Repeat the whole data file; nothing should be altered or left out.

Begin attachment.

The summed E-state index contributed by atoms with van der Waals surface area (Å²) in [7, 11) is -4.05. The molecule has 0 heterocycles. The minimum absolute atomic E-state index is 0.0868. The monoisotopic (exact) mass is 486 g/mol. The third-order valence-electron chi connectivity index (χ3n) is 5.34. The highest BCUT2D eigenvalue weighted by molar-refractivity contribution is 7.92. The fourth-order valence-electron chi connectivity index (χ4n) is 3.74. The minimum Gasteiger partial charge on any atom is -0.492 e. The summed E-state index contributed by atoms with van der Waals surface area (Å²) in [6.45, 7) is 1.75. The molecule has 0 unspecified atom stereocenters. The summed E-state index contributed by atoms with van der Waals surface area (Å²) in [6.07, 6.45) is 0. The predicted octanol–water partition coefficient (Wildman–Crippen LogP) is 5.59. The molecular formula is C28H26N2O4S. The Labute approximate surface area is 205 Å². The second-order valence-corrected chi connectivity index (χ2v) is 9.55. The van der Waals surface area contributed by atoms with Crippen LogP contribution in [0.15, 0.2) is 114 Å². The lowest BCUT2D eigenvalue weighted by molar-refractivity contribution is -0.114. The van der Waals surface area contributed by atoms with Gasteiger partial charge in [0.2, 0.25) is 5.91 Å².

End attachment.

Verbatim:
The summed E-state index contributed by atoms with van der Waals surface area (Å²) in [7, 11) is -4.05. The molecule has 0 heterocycles. The minimum absolute atomic E-state index is 0.0868. The monoisotopic (exact) mass is 486 g/mol. The third-order valence-electron chi connectivity index (χ3n) is 5.34. The highest BCUT2D eigenvalue weighted by molar-refractivity contribution is 7.92. The fourth-order valence-electron chi connectivity index (χ4n) is 3.74. The minimum Gasteiger partial charge on any atom is -0.492 e. The summed E-state index contributed by atoms with van der Waals surface area (Å²) in [6.45, 7) is 1.75. The molecule has 0 unspecified atom stereocenters. The summed E-state index contributed by atoms with van der Waals surface area (Å²) in [6.07, 6.45) is 0. The predicted octanol–water partition coefficient (Wildman–Crippen LogP) is 5.59. The molecular formula is C28H26N2O4S. The Labute approximate surface area is 205 Å². The second-order valence-corrected chi connectivity index (χ2v) is 9.55. The van der Waals surface area contributed by atoms with Crippen LogP contribution in [0.15, 0.2) is 114 Å². The lowest BCUT2D eigenvalue weighted by molar-refractivity contribution is -0.114. The van der Waals surface area contributed by atoms with Gasteiger partial charge in [0.2, 0.25) is 5.91 Å².